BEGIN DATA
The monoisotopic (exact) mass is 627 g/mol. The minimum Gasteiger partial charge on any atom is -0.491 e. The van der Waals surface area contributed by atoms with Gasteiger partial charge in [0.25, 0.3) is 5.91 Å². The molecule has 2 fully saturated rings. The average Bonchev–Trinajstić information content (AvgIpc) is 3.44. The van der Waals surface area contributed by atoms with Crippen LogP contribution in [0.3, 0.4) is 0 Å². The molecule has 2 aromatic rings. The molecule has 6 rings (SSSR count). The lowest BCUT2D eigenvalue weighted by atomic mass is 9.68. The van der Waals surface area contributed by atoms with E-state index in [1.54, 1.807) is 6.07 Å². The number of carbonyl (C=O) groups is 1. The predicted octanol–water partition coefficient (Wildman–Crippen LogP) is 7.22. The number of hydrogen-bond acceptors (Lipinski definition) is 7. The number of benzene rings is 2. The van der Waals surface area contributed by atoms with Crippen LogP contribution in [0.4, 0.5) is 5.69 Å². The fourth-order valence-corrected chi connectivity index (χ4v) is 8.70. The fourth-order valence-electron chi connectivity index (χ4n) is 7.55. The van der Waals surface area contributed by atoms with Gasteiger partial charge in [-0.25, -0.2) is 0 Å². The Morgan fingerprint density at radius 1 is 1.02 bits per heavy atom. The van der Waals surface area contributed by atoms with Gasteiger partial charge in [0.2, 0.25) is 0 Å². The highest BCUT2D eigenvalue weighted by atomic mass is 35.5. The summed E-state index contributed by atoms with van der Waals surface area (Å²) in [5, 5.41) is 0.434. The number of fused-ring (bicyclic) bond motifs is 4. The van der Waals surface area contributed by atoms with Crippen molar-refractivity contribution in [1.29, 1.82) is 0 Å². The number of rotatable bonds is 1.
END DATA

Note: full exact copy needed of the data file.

The monoisotopic (exact) mass is 627 g/mol. The minimum Gasteiger partial charge on any atom is -0.491 e. The van der Waals surface area contributed by atoms with Gasteiger partial charge in [0.25, 0.3) is 5.91 Å². The molecule has 2 fully saturated rings. The average Bonchev–Trinajstić information content (AvgIpc) is 3.44. The van der Waals surface area contributed by atoms with Crippen LogP contribution in [0.3, 0.4) is 0 Å². The molecule has 2 aromatic rings. The molecule has 6 rings (SSSR count). The lowest BCUT2D eigenvalue weighted by atomic mass is 9.68. The van der Waals surface area contributed by atoms with E-state index in [1.54, 1.807) is 6.07 Å². The number of carbonyl (C=O) groups is 1. The predicted octanol–water partition coefficient (Wildman–Crippen LogP) is 7.22. The number of hydrogen-bond acceptors (Lipinski definition) is 7. The number of benzene rings is 2. The van der Waals surface area contributed by atoms with Crippen LogP contribution in [0.4, 0.5) is 5.69 Å². The fourth-order valence-corrected chi connectivity index (χ4v) is 8.70. The fourth-order valence-electron chi connectivity index (χ4n) is 7.55. The van der Waals surface area contributed by atoms with Gasteiger partial charge in [-0.25, -0.2) is 0 Å². The Morgan fingerprint density at radius 1 is 1.02 bits per heavy atom. The van der Waals surface area contributed by atoms with Gasteiger partial charge in [0.2, 0.25) is 0 Å². The highest BCUT2D eigenvalue weighted by atomic mass is 35.5. The summed E-state index contributed by atoms with van der Waals surface area (Å²) in [5, 5.41) is 0.434. The number of fused-ring (bicyclic) bond motifs is 4. The van der Waals surface area contributed by atoms with Crippen molar-refractivity contribution in [1.29, 1.82) is 0 Å². The number of rotatable bonds is 1.